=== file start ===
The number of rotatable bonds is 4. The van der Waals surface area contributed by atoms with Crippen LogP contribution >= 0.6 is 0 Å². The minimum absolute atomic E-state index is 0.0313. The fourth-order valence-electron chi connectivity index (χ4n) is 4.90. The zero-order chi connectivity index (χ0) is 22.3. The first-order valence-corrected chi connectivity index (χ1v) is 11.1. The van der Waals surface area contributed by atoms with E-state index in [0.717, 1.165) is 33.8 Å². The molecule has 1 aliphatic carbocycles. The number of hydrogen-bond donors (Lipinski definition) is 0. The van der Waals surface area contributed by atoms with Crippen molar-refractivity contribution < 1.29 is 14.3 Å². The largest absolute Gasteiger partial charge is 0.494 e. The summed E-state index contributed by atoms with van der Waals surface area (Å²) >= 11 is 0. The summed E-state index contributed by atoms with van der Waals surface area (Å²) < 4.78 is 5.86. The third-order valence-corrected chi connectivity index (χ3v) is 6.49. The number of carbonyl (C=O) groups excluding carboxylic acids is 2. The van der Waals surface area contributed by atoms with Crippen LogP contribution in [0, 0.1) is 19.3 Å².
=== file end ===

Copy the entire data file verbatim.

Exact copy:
The number of rotatable bonds is 4. The van der Waals surface area contributed by atoms with Crippen LogP contribution >= 0.6 is 0 Å². The minimum absolute atomic E-state index is 0.0313. The fourth-order valence-electron chi connectivity index (χ4n) is 4.90. The zero-order chi connectivity index (χ0) is 22.3. The first-order valence-corrected chi connectivity index (χ1v) is 11.1. The van der Waals surface area contributed by atoms with E-state index in [0.717, 1.165) is 33.8 Å². The molecule has 1 aliphatic carbocycles. The number of hydrogen-bond donors (Lipinski definition) is 0. The van der Waals surface area contributed by atoms with Crippen molar-refractivity contribution < 1.29 is 14.3 Å². The largest absolute Gasteiger partial charge is 0.494 e. The summed E-state index contributed by atoms with van der Waals surface area (Å²) >= 11 is 0. The summed E-state index contributed by atoms with van der Waals surface area (Å²) < 4.78 is 5.86. The third-order valence-corrected chi connectivity index (χ3v) is 6.49. The number of carbonyl (C=O) groups excluding carboxylic acids is 2. The van der Waals surface area contributed by atoms with Crippen LogP contribution in [0, 0.1) is 19.3 Å².